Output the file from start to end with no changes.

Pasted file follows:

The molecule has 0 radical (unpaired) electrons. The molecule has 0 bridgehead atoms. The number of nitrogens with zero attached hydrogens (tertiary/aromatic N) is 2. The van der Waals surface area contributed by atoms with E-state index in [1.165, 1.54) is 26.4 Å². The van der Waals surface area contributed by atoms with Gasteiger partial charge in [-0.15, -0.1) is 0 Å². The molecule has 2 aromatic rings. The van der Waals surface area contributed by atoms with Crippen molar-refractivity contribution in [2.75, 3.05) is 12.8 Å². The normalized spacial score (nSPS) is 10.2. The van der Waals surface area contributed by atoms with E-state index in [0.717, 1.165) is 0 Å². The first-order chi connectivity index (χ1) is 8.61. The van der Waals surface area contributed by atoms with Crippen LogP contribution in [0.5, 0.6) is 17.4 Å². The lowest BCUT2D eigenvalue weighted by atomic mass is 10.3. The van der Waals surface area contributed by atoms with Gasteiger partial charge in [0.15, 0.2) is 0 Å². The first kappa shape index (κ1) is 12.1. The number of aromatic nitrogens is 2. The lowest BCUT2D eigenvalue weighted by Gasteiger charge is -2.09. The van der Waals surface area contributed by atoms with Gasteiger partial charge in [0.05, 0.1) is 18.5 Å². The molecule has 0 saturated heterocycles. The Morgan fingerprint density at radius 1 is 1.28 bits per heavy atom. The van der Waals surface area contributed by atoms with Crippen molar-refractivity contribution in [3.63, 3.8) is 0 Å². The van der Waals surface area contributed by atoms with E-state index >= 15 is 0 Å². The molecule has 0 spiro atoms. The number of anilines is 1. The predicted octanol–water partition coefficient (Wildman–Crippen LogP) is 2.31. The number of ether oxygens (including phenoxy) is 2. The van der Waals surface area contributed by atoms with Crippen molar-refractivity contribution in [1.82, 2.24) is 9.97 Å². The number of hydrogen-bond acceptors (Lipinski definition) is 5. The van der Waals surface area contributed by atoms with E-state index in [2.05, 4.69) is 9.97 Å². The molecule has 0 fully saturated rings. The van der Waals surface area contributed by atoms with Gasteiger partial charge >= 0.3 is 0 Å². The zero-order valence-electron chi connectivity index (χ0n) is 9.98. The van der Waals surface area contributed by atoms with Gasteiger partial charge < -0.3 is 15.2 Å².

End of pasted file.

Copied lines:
The molecule has 0 radical (unpaired) electrons. The molecule has 0 bridgehead atoms. The number of nitrogens with zero attached hydrogens (tertiary/aromatic N) is 2. The van der Waals surface area contributed by atoms with E-state index in [1.165, 1.54) is 26.4 Å². The van der Waals surface area contributed by atoms with Gasteiger partial charge in [-0.15, -0.1) is 0 Å². The molecule has 2 aromatic rings. The van der Waals surface area contributed by atoms with Crippen molar-refractivity contribution in [2.75, 3.05) is 12.8 Å². The normalized spacial score (nSPS) is 10.2. The van der Waals surface area contributed by atoms with E-state index in [0.717, 1.165) is 0 Å². The first-order chi connectivity index (χ1) is 8.61. The van der Waals surface area contributed by atoms with Crippen LogP contribution in [0.5, 0.6) is 17.4 Å². The lowest BCUT2D eigenvalue weighted by atomic mass is 10.3. The van der Waals surface area contributed by atoms with Gasteiger partial charge in [0.15, 0.2) is 0 Å². The first kappa shape index (κ1) is 12.1. The number of aromatic nitrogens is 2. The lowest BCUT2D eigenvalue weighted by Gasteiger charge is -2.09. The van der Waals surface area contributed by atoms with Gasteiger partial charge in [0.05, 0.1) is 18.5 Å². The molecule has 0 saturated heterocycles. The Morgan fingerprint density at radius 1 is 1.28 bits per heavy atom. The van der Waals surface area contributed by atoms with Crippen molar-refractivity contribution in [3.63, 3.8) is 0 Å². The van der Waals surface area contributed by atoms with E-state index >= 15 is 0 Å². The molecule has 0 spiro atoms. The number of anilines is 1. The predicted octanol–water partition coefficient (Wildman–Crippen LogP) is 2.31. The number of ether oxygens (including phenoxy) is 2. The van der Waals surface area contributed by atoms with Crippen molar-refractivity contribution in [1.82, 2.24) is 9.97 Å². The number of hydrogen-bond acceptors (Lipinski definition) is 5. The van der Waals surface area contributed by atoms with E-state index in [2.05, 4.69) is 9.97 Å². The molecule has 0 fully saturated rings. The van der Waals surface area contributed by atoms with Gasteiger partial charge >= 0.3 is 0 Å². The zero-order valence-electron chi connectivity index (χ0n) is 9.98. The van der Waals surface area contributed by atoms with Gasteiger partial charge < -0.3 is 15.2 Å².